IMG_2271It’s very easy to put them on your sneakers. Simply hook the front section of the traction device to the front of your shoe, then stretch it out toward the back to fasten it. It comes in many sizes, XS, S, M, and L, so if you’re looking to buy one make sure you get the right size. Since my sneakers are 8.5, I got a S.

I’ve used them a few times and I immediately noticed an improvement. I am running faster over snow and ice without slipping, even in areas where I would usually slip or slide. I nearly fell in the river last time due to the ice on this hilly stretch of my usual route, but it was like the ice wasn’t there this time, thanks to the Yaktrax.

They feel a bit awkward at first, but I quickly got used to them. They are very easy to remove. Sometimes I fear they may slip off if I run in them enough, but nothing like this has happened so far. I hope they last until the end of the winter, if not into next winter. I’ll keep everyone posted on how long they last.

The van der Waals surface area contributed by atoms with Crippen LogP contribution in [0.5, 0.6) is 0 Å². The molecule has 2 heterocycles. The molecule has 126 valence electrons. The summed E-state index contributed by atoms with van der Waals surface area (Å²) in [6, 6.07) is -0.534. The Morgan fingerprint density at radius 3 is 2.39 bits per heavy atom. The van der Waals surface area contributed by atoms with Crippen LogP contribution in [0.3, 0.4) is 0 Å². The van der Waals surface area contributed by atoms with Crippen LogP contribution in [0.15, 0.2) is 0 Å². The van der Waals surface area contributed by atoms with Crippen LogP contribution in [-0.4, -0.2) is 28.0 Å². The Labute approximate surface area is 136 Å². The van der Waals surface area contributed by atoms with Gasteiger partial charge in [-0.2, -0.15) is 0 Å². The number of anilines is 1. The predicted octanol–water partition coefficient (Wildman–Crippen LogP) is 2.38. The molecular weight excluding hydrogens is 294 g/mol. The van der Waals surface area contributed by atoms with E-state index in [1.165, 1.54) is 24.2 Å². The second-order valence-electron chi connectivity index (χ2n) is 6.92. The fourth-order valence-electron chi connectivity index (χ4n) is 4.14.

With the right attitude and the right equipment, outdoor distance running is possible is virtually any condition.

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Joggling through the snow and the mind

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Snow is endlessly tricky for joggling. Every few feet its texture changes. It occasionally conceals ice or puddles underneath. How many times my feet have gotten wet and cold as a result!

How the snow cloaks the earth, how it masterfully conceals. You try to master it, yet in the end it always wins, balls get dropped, feet get wet, or a body part is injured. As tricky as a snowy forest is, it still pales in comparison to the cloaks all humans wear. As tricky as joggling in the snow is, figuring out humans is far more challenging. Snowy terrain is easy. Navigating the icy terrain of the human mind is something else entirely.

What is real and what is illusion? Our senses aren’t always reliable. We are so easy to fool, and we fool ourselves better than anyone else can. Who can we trust, when we sometimes can’t even trust ourselves?

Wait, so that is a small tree ahead and not a person? I thought that was a shrub in the distance, and not a dog. How was I to know this snow concealed a small pond? If only it were always so easy.